REPORTED CHANGE OF MINISTERS. During the late discussions on the Regency, reports were very prevalent respecting a change of ministers; and it appears by the Prince Regent's letter to Mr. Perceval, that such reports were not without foundation; and that it was the idea of his Majesty's recovery shortly taking place which alone determined his royal highness not to remove the present cabinet. There were two noblemen talked of as the head and representative of two administrations, whose opinions are somewhat of a different description-Lord HOLLAND and Lord GRENVILLE. The friends of PEACE and REFORM had some hopes of the nation, when they heard that Mr. WHITBREAD was to be associated with the former; and the very report gave alarm, more particularly to the secretary of the admi. ralty, Mr. CROKER, as that gentleman acknowledged in a late debate, as well as to the friends of war and abuses in general. Mr. Whitbread on accouut of his virtuous independence, constitu. tional opinions, firmness and consistency in the cause of civil and religious liberty, bis pacific sentiments, and bis zeal for reform, has Dot hitherto been deemed a very proper associate for any administration: bis ample fortune has rendered him superior to those temptations which prove rather too powerful for the virtue and independence of certain hon. gentlemen who by the description they give of theinselves, may be considered as a species of needy adventurers.*

* In a debate in the house of Commons, on Mr. Curwen's bill, respecting the sale of seats in parliament, Lord PORCHESTER in defending Sir -F. BURDETT, made some remarks “ on the suspicious conduct of leading " men on different sides of the house." These remarks called up Mr. TIErney, who observed—“That he believed from his soul, that it was the ! wish of the hon. baronet and his friends not to have many supporters in ai that house, lest their designs should fail, and the public begin to think s too favourably of the house .!" After pouring forth a torrent of abuse against the friends to a reform of parliament, who had lately assembled at the Crown and Anchor, declaring amongst other falsehoods" That it was “their plan to raise a cry by wbich the infatuated people might be hurried " to their ruin, by hinting at corruptions which never had existence, and " raising expectations which never could be gratified,he proceeded to charge the hon. baronet with “ calumniating his character," and offered an apology for his own conduct, which together with his language already quoted, ought to be more particularly recollected at a time when the right hon, gentleman, it is pretty well understood, is eagerly looking up to some place under a new administration. “ It is true," said Mr. T. “ The worthy “baronet, who had never warded off any real danger, but who had fluttered " about during his public life, a political sea gull, screaming and spluttering about foul weather which never arrived !-It is true the worthy “ baronet had never been troubled with office : perhaps his own iminense “ fortune might have exempted him from its cares, or perliaps he had never “ been importuned on the subject. Certainly he, Mr. T. had been in “ office, FOR HE HAD NOT SUCH A FORTUNE AS COULD SUPPORT HIM IN“ DEPENDENTLY OUT OF IT !" (See Pol. Rev. Vol. VI. p. 6.) It is a pity, that, after this modest avowal of his views in getting into office, the right hon. gentleman did not inform the house, who so charitably supported him out of office!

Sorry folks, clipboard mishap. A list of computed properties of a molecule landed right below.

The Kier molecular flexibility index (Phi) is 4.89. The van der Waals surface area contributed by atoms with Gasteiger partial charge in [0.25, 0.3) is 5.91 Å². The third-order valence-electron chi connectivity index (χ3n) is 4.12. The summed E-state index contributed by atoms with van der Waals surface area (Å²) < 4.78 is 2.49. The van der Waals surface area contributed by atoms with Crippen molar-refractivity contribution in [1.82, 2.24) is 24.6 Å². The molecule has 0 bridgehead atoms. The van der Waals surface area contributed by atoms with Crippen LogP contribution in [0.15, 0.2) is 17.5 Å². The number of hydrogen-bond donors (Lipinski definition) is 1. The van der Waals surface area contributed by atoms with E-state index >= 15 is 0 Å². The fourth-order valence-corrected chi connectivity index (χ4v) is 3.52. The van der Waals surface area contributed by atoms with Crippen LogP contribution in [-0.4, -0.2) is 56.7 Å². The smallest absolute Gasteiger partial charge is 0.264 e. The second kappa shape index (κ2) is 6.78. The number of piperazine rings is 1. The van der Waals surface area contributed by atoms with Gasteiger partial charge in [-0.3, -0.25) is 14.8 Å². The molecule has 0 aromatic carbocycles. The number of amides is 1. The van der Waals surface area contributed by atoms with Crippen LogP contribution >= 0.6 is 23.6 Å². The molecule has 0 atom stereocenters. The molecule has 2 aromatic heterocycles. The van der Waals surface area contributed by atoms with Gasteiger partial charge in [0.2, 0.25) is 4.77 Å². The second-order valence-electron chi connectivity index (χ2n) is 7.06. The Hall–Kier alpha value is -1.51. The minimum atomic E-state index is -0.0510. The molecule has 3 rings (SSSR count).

Had Lord Holland and Mr. Whitbread been consulted on the for: mation of an administration, that grand measure a REFORM OF PARLIAMENT must have constituted the foundation principle of their plan. The opinions of the hon. gentleman, and which he has uniformly maintained, and warmly supported during the whole of his public career, are too well known to need a repetition. The subject of parliamentary reform not having been so frequently introduced in the house of Lords as in the house of Commons, Lord Holland has had less frequent opportunities of delivering his sentiments; but he has sufficiently pledged himself, and his pledge has never been forfeited, like that of so many public men; and we trust it never will be. As bis lordship, it has been reported, has of late enjoyed much of the confidence of the Prince Regent, it will we trust afford pleasure to our readers to recollect his sentiments on this important subject. In a debate in the house of Lords, June 26, 1807, alluding to some circumstances atfending the dissolution of the late parliament, bis lordship remarked as follows:-“ Minis“ ters have the supplies in their hands, from the nature of the taxes; " and if they can appropriate them without coming to parliament, “ what security have we that parliaments will be assembled at all ? “ My lords, these daily growing infringements of the constitution, “ demand our most serious and earnest attention. I who think the influence of the crown has increased, is increasing, and ought to 2 be diminished, am a friend to frequent appeals to the people, but not by means of dissolution. Let parliaments instead of sep. “ TENNIAL, be TRIENNIAL, or I would not object to their being “ANNUAL; let there be stated earlier periods for a recurrence to “the sense of the people, but let not parliaments be threatened. “ with dissolution." With these opinions his lordship cannot coiisent to be the head of, or even to take a seat in, a cabinet, where that important branch of parliamentary regeneration, a restoration